John Bulwer was born in London in 1606, the only surviving son of an apothecary named Thomas Bulwer and Marie Evans of St. Albans. He continued to work and live in London until his death in October 1656. Although information about his education is unclear, he was probably educated in Oxford (no degree) in the 1620s, and later, between 1650 and 1653, acquired a Medicinae Doctor (M.D.) degree at an unknown European university. In 1634 he married a woman known only as the “Widow of Middleton.” They had no children, and she predeceased him. Later in life Bulwer would adopt a girl named Chirothea Johnson, and, as he states in his will “bred her up from a child as my own.” She may have been deaf.
During the English Civil War Bulwer stopped working as a physician and concentrated on his study and writing. All his written works were created between 1640 and 1653. In total Bulwer published five works, all of which were either early examples or the first of their kind.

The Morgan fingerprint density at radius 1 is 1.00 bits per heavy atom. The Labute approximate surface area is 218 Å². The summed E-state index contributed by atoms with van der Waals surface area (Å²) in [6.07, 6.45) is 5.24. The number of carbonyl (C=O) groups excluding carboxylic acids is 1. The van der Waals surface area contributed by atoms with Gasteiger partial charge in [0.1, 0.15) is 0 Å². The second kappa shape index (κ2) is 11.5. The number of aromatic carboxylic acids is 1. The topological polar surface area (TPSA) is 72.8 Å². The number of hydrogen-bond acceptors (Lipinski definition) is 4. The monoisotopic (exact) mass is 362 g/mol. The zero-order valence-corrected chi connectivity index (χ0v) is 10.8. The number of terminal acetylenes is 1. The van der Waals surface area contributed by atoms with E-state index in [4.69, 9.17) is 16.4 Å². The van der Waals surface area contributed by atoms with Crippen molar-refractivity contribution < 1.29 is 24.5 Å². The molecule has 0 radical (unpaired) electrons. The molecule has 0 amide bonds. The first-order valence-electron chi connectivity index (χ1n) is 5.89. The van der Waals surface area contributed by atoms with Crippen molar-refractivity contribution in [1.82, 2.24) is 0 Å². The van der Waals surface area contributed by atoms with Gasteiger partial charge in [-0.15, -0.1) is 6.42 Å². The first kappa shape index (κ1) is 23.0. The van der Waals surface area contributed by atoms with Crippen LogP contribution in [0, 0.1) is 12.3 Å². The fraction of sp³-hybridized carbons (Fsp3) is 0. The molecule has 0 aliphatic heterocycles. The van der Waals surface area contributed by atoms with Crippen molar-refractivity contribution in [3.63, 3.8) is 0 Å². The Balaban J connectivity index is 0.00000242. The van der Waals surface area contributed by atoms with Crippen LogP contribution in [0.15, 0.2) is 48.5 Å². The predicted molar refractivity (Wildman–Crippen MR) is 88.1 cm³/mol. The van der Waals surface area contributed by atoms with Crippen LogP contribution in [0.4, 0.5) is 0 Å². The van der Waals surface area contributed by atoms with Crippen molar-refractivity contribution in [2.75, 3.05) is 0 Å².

Anthropometamorphosis was Bulwer’s most popular work, reprinted at least three times in his lifetime. The first edition was published in 1650. The second edition of 1653, which is owned by the P. I. Nixon Medical Historical Library, was much enlarged and illustrated with many woodcuts. A third printing was a reissue of the second edition retitled “A view of the People of the whole World”. Considered to be the earliest book on tattooing and body mutilations, the book is a mixture of fact and fiction, some from traveler’s tales, some from early literature.
Frontspiece to Anthropometamorphosis
The title literally means “humanity-changing.” It is one of the first studies in comparative cultural anthropology and included a strong tone of social commentary. The full title, “Anthropometamorphosis: Man Transform’d, or the Artificial Changeling. Historically presented, in the mad and cruel Gallantry, foolish Bravery, ridiculous Beauty, filthy Fineness, and loathesome Loveliness of most Nations, fashioning & altering their Bodies from the Mould intended by Nature. With a Vindication of the Regular Beauty and Honesty of Nature, and an Appendix of the Pedigree of the English Gallant,” reflected Bulwer’s views condemning practices that disfigured the human body and his intent to guide the reader towards keeping the normal body created by God.